As darker days approach, it’s time to take seasonal depression seriously – The Guardian

‘People already suffering from the mental health effects of a pandemic will find their unhappiness amplified during the coming shorter, darker days.’ Photograph: Christopher Furlong/Getty Images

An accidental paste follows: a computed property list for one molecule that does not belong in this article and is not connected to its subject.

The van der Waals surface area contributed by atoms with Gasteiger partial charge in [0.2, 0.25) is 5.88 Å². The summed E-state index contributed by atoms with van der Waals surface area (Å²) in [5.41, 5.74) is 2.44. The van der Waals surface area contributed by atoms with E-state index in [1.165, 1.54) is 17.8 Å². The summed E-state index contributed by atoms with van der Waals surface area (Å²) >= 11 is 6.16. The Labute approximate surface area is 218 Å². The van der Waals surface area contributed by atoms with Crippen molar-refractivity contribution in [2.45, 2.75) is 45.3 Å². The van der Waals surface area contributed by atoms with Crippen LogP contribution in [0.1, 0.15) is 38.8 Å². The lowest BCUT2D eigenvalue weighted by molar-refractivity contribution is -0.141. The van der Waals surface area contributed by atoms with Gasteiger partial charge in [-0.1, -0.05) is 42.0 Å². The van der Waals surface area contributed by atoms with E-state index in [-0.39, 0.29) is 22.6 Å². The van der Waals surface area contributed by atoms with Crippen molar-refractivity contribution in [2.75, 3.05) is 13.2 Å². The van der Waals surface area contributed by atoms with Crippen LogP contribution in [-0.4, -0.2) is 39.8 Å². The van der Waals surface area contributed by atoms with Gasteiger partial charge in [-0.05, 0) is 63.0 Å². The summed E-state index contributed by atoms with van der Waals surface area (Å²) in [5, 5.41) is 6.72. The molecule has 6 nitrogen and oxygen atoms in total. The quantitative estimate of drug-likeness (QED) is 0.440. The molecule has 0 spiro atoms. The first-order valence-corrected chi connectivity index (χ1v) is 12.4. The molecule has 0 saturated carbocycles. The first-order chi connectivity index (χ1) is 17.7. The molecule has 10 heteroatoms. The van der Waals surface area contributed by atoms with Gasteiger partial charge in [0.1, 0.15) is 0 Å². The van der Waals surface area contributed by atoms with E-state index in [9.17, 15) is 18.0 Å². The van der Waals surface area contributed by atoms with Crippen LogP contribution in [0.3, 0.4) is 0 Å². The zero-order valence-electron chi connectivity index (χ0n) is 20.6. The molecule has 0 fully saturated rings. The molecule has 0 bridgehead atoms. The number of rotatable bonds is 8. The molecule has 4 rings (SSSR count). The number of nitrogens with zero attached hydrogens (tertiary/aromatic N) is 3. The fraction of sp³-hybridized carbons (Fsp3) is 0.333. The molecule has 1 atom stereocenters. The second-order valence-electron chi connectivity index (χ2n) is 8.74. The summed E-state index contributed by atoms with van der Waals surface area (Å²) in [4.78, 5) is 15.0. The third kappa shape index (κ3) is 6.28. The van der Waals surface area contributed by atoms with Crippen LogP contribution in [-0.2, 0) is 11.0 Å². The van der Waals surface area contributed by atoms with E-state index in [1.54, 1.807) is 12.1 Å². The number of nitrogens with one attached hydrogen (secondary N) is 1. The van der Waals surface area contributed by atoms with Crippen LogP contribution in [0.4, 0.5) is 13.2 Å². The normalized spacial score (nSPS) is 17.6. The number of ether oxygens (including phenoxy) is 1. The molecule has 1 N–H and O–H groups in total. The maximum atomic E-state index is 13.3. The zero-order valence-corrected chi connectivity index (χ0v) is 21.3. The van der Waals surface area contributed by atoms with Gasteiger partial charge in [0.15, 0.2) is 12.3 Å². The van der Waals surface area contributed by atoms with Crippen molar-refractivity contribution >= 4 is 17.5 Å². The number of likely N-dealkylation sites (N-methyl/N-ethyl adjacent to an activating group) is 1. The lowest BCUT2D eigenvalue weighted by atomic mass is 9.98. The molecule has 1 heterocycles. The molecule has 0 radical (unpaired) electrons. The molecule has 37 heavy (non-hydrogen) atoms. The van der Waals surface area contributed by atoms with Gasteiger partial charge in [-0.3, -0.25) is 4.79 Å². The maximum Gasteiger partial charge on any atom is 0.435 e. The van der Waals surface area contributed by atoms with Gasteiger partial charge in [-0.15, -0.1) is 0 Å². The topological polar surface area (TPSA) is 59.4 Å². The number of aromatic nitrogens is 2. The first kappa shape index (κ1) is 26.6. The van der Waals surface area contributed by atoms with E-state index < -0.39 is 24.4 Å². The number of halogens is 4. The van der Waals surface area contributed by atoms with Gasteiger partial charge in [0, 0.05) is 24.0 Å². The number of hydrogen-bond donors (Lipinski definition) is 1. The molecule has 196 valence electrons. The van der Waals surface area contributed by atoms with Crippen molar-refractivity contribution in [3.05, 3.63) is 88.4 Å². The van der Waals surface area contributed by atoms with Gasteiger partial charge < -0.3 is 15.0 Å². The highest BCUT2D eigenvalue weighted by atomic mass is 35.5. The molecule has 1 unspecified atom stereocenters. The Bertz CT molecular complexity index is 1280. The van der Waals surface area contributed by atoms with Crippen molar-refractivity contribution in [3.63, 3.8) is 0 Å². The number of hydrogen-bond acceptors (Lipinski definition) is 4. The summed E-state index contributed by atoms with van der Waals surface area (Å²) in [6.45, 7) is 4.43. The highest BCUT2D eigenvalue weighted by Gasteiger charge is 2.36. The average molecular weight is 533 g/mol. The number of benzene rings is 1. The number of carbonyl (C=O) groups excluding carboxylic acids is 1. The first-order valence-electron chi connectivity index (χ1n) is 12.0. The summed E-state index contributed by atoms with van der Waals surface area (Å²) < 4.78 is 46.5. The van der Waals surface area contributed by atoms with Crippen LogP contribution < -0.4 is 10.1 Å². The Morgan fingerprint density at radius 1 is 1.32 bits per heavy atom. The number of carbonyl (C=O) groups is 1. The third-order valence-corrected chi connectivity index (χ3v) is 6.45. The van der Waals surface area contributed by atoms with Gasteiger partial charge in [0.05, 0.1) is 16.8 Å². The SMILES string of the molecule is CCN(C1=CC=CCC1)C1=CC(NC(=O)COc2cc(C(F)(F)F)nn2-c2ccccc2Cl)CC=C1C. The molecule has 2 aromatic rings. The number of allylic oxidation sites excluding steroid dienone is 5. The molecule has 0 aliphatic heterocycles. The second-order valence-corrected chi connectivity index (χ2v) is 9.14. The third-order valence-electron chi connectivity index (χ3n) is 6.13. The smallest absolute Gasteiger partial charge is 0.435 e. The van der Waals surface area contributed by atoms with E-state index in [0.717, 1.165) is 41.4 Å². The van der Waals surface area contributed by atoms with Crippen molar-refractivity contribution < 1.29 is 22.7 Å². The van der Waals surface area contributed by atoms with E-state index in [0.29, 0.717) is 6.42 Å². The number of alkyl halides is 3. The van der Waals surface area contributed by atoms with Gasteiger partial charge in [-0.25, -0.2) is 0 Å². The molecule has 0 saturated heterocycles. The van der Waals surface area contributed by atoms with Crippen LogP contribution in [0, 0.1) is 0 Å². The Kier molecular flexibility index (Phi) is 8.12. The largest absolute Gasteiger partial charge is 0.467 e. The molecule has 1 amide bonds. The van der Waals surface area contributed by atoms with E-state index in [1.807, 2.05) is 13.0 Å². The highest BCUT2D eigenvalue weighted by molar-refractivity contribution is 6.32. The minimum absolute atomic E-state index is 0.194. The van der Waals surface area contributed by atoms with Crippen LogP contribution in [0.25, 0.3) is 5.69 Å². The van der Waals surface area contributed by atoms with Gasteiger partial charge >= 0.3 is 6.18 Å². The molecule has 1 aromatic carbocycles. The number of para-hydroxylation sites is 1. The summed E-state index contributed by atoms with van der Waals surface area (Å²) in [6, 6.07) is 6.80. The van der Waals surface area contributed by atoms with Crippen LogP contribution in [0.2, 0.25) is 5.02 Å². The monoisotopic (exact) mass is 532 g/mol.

“Melancholy occurs in autumn, whereas mania in summer,” wrote the Greek philosopher Posidoniusaround 100BC. The ancient Greeks were well aware of the toll that winter darkness could take on mood, as were ancient Chinese and Indian societies. Hippocrates wrote of seasonal depressions in 400BC; Greco-Roman physicians were using a form of sunlight therapy in the 2nd century. Though seasonal affective disorder (Sad) was only named in the 1980s, the effects on mood of “hideous winter” – Shakespeare wasn’t much of a fan either – long predate it.

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